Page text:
The order in which atoms are arranged in a material. These arrangements have a direct effect on the physical properties of the material. These arrangements commonly take the form of cubes, rectangular solids, hexagonal solids.....etc. A thorough treatment of crystal structure and other materials issues can be found at the Visualizations in Materials Science WWW site.
This describes the arrangement of ions in the crystal.
The orderly arrangement of atoms in a crystal.
Term used to describe the high resolution molecular structure derived by x- ray crytallographic analysis of protein or other biomolecular crystals.
A structure obtained by x-ray diffraction analysis of a crystal consisting of an ordered array of biomacromolecules.
a repetition of the same molecular structures over and over in the crystal
The orderly arrangement of the atoms or ions within a crystal.
1. The geometric pattern created by the systematic internal arrangement of atoms in a mineral. 2. The systematic internal arrangement of atoms in a mineral.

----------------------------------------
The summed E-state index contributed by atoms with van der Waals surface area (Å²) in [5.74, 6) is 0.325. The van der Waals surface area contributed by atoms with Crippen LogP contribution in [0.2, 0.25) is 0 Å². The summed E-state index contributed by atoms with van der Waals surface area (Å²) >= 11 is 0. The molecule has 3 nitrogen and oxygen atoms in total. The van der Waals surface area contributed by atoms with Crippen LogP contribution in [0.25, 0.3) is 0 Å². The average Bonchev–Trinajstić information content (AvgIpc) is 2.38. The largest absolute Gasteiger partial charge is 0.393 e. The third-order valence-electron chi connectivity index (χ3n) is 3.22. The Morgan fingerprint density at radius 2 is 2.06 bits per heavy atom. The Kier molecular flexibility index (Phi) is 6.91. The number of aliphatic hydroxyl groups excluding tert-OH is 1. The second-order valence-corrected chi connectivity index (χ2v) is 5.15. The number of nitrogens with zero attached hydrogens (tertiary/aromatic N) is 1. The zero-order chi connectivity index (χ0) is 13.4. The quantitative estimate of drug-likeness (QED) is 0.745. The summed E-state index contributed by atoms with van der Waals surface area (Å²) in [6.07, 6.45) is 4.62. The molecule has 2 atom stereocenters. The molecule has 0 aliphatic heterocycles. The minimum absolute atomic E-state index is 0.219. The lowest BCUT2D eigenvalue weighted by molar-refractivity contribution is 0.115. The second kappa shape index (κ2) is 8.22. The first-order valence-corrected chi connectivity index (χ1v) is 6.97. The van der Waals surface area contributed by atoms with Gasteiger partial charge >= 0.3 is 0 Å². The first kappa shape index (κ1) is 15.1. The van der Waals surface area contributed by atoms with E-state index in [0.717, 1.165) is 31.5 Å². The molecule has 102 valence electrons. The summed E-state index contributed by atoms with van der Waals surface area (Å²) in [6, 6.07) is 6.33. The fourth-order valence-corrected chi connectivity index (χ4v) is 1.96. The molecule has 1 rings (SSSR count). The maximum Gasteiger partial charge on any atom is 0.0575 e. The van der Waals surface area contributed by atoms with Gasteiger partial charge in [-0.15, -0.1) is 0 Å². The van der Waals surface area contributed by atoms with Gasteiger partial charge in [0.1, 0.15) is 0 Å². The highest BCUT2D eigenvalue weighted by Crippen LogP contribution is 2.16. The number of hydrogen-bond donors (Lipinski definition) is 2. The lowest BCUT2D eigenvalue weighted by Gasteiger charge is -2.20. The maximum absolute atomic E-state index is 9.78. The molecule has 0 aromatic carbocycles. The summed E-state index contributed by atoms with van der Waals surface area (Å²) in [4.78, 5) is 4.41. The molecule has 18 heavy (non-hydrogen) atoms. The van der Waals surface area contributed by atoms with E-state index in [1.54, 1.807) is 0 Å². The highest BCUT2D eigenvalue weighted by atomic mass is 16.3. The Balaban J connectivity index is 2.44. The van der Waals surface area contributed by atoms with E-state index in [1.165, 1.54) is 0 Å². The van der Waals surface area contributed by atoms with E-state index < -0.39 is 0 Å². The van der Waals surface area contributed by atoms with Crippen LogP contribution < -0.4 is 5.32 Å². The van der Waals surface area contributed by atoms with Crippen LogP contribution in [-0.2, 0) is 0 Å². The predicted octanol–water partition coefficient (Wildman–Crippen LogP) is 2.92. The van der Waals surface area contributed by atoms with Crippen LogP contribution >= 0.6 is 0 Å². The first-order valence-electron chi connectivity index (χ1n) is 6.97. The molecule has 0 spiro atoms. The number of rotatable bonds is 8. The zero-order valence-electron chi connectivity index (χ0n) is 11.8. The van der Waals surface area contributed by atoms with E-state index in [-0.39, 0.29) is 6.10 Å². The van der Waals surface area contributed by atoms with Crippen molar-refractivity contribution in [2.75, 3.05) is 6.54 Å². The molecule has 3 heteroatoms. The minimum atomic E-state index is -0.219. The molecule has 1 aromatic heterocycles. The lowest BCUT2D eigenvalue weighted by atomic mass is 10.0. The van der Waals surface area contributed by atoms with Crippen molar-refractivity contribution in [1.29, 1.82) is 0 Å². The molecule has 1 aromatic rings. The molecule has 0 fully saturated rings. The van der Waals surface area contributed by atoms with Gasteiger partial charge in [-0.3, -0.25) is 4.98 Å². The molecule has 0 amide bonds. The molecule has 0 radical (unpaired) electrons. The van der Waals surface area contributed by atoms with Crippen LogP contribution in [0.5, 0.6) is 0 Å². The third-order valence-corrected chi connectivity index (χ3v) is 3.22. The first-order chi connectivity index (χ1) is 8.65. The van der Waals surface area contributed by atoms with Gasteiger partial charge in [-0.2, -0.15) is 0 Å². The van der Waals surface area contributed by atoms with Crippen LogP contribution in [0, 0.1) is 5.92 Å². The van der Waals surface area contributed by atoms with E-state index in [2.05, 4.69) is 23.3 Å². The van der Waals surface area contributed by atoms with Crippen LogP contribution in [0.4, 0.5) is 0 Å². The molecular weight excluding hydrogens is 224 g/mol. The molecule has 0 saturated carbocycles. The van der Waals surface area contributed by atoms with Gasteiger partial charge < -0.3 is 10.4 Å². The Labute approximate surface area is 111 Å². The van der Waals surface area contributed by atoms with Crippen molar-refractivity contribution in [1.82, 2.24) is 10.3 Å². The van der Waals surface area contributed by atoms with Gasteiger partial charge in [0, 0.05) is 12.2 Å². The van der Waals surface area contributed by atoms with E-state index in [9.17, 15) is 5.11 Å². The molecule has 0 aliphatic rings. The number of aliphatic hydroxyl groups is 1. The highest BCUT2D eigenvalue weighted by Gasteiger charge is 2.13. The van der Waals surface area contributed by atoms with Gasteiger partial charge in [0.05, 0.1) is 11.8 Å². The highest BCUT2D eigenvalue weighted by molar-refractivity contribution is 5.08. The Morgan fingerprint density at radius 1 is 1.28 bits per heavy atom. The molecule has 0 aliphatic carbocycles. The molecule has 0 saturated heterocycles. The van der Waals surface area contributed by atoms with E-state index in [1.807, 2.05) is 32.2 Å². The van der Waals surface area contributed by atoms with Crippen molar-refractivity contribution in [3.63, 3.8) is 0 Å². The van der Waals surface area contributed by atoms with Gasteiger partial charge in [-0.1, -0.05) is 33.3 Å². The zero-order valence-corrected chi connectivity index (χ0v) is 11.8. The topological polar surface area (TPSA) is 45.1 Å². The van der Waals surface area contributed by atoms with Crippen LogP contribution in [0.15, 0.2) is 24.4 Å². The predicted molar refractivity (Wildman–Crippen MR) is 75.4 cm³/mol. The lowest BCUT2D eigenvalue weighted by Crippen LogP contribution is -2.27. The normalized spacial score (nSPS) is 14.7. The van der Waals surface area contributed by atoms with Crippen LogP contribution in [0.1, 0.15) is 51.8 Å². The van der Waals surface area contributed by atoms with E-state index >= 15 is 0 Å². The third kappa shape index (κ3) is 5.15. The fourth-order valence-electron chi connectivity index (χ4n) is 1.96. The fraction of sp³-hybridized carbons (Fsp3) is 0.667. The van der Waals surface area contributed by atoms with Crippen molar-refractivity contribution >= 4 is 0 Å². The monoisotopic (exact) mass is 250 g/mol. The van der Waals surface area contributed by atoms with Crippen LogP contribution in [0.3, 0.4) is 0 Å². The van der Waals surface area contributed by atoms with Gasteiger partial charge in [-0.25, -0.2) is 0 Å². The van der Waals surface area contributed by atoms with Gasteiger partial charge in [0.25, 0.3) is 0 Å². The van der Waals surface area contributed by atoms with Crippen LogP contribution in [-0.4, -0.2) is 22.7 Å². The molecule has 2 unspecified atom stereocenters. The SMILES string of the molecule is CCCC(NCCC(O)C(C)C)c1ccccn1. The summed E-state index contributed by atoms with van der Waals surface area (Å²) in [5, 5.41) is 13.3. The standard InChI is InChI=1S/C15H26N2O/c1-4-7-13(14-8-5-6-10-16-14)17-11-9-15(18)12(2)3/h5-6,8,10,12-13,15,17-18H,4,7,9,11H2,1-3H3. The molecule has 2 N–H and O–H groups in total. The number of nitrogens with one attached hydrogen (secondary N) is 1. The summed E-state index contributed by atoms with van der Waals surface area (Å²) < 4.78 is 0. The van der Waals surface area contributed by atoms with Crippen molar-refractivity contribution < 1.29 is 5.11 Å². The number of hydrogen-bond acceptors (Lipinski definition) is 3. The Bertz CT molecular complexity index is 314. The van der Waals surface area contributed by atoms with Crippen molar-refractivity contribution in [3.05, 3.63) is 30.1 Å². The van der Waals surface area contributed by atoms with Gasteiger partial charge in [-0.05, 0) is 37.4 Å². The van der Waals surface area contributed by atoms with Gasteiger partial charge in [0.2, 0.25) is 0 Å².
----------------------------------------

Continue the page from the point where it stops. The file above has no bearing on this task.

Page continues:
Diamonds normally crystalise with a cubic structure, as a face centred cube (FCC or F.C.C.), but can crystalise with a hexagonal structure.
for crystalline materials, the manner in which atoms or ions are arrayed in space. It is defined in terms of the unit cell geometry and the atom positions within the cell.
the exact arrangement of molecules or atoms in a crystal. The structure controls vital properties, like strength, stability, color, bioavailability
The pattern in which the atoms and molecules forming a mineral are arranged. This controls the shape of the crystal and the properties of the mineral, such as how it splits, the hardness and how light passes through it.
In mineralogy and crystallography, a crystal structure is a unique arrangement of atoms in a crystal. A crystal structure is composed of a unit cell, a set of atoms arranged in a particular way; which is periodically repeated in three dimensions on a lattice. The spacing between unit cells in various directions is called its lattice parameters.